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This fitness blogger shows that eating disorders don't always look 'scary skinny'

A body positive Instagrammer reminds us that you can't always tell what's going on inside by what you see on the outside.
/ Source: TODAY

It's hard enough to seek help for an eating disorder, a complex mental illness with all of the accompanying stigma. It's especially hard if you don't fit the popular notion of what an eating disorder patient looks like. Many struggle silently for longer than they need to, believing they aren't "sick enough" or fearing they won't be taken seriously if they do ask for help.

In a recent Instagram post, fitness influencer Carissa Seligman took the opportunity to remind us that you can't always tell what's going on inside by what you see on the outside. Seligman, who struggled with disordered eating for 11 years, used before-and-after photos to challenge beliefs about eating disorders and appearance.

"The girl with the eating disorder isn't always the one who looks 'scary skinny.' In fact, she may not even be the thinnest in the room," Seligman, an IT consultant from Washington, D.C., wrote. "But what you see on the outside doesn't always translate to what is going on inside."

Seligman's first photo depicts her at a time when many — including her, at first — believed her to be recovered from anorexia. In reality, her ongoing mental health issues were just masked by new, yet still problematic behaviors.

"I had gone through a 4ish month period of starving myself and surviving solely on caffeine and crackers. Then, I started eating again and could. not. stop," Seligman explained. "I felt awful. None of the things that spurred my starvation period had been solved, discovered, or discussed and I began to use food to fill a hole."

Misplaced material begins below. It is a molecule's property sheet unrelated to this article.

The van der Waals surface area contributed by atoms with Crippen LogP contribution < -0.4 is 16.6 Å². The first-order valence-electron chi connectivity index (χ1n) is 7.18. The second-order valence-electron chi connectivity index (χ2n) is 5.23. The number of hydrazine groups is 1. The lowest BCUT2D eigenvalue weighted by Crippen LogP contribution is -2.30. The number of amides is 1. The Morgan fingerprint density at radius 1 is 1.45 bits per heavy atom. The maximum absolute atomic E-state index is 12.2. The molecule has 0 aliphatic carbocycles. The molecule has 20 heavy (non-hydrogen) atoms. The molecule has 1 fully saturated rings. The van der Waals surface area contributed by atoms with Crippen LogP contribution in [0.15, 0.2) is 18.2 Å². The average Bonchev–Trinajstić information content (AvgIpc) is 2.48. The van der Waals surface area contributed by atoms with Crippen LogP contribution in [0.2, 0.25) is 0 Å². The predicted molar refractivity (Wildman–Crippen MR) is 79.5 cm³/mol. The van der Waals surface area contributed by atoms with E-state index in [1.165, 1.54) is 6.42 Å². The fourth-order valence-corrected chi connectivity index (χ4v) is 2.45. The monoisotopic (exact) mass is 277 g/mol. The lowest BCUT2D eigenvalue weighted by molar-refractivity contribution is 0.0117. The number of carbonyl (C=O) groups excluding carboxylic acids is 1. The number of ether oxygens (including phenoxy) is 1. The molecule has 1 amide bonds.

Seligman spent a whopping 11 years trying to fight her way back down to her starvation weight. But last year, something finally clicked, and Seligman began to embrace what she calls a truly "healthy" lifestyle.

"In 2016, a few things happened," Seligman wrote. "I got serious about my career and realized that I was good at what I did. Having that, contributed to my self-worth and self-esteem. I stopped drinking and using alcohol as a Band-Aid. I was finally free to find things that brought me joy. I got back to moving, getting stronger, & feeling better. Food became an ally in my life. And now, here I am feeling and looking better than I ever have."

She added, "Self-love is WORK. I wish I could tell you otherwise, but I can't. There's no quick fix or simple solution. The inside has to be good before the outside will be anything you can love."

Since being posted on September 24, the post has gathered more than 2,300 likes.

We applaud Seligman for so vulnerably sharing her journey. Here's hoping others can find comfort in her words and inspiration from her newfound sense of balance.